Head Coach Deion Sanders?
While media members joust over the details of a report via Sports Illustrated's Ross Dellenger that has Pro Football Hall of Fame cornerback Deion Sanders finalizing a deal with Jackson State University to become the school's next head coach, there is an ultimately more important detail to be debated.
Can Deion Sanders coach?
Sanders, 53, played 14 seasons in the NFL as what most analysts would say was the best cover cornerback in the history of the game. He also served as an electric punt returner and a dangerous wide receiver, winning Super Bowls in San Francisco and then with the Dallas Cowboys, the franchise that in many ways remains tied with him because he's long made his home in the DFW area.
Sanders is also one of the most colorful and controversial figures in the history of sports. One of the first athletes to figure out how to "brand'' himself, he acted in movies, sang in videos, played professional baseball at the same time (and in the same weekend!) he played pro football and rode his charisma to a post-playing-career job as a national TV commentator.
In February, he said on The Dan Patrick Show that he's "going to be a head coach in college football ... next year."
Jackson State is something short of a powerhouse and something short of the high-profile avenues Sanders has usually chosen. But in the last few years, he's served as the offensive coordinator at Trinity Christian High School in Cedar Hill, Texas, which has experienced great success and where his top-prospect son Shedeur plays quarterback. (Shedeur would be quite a "get'' if Dad can persuade him to de-committ to Florida International.)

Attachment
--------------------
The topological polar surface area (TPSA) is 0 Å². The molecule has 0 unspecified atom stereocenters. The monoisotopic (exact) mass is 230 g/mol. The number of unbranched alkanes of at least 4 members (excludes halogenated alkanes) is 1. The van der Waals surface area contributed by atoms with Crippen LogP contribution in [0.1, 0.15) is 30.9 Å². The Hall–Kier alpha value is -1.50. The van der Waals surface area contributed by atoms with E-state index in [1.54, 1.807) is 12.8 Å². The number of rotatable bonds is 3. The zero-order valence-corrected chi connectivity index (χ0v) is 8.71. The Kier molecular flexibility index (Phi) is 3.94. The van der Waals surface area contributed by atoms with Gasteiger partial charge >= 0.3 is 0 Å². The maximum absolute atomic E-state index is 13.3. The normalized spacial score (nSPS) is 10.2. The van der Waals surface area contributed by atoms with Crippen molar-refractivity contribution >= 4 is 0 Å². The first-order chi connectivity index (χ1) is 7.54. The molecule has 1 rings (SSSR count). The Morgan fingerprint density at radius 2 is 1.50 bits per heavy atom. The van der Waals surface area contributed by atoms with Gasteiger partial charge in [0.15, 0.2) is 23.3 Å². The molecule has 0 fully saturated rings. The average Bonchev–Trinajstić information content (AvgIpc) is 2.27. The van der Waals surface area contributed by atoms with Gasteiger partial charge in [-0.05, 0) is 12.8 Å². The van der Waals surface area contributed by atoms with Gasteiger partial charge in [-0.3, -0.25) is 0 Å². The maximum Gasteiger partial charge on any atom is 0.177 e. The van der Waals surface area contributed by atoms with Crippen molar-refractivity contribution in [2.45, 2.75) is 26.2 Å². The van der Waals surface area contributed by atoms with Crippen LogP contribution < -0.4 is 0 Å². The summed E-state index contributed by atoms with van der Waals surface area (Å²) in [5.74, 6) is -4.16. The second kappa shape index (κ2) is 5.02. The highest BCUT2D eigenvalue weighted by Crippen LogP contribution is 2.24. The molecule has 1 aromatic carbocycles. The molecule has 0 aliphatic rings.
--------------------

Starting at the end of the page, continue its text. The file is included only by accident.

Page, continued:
But this move ... would require a full-time commitment and would demand a relentless grind, all from a man who has no head coaching experience at the professional or college level. (By the way: I've applied these same points to other DFW guys in similar situations. New Brooklyn Nets coach Steve Nash shares with Deion a charismatic attraction; iconic Cowboys tight end Jason Witten, often rumored to be "the next head coach'' here or there, I've written, probably needs to serve an apprenticeship lest he get Peter Principled.)
None of that means Deion can't do this; in the sports arena and beyond, Sanders has literally succeeded at virtually everything he's ever attempted. Nor does his lack of true experience block him from success; there are other examples in all sports of such jumps - and in the world of recruiting alone, it's easy to envision Deion selling his way into parents' living rooms.
But can Deion Sanders coach? Jackson State seems intent on finding out.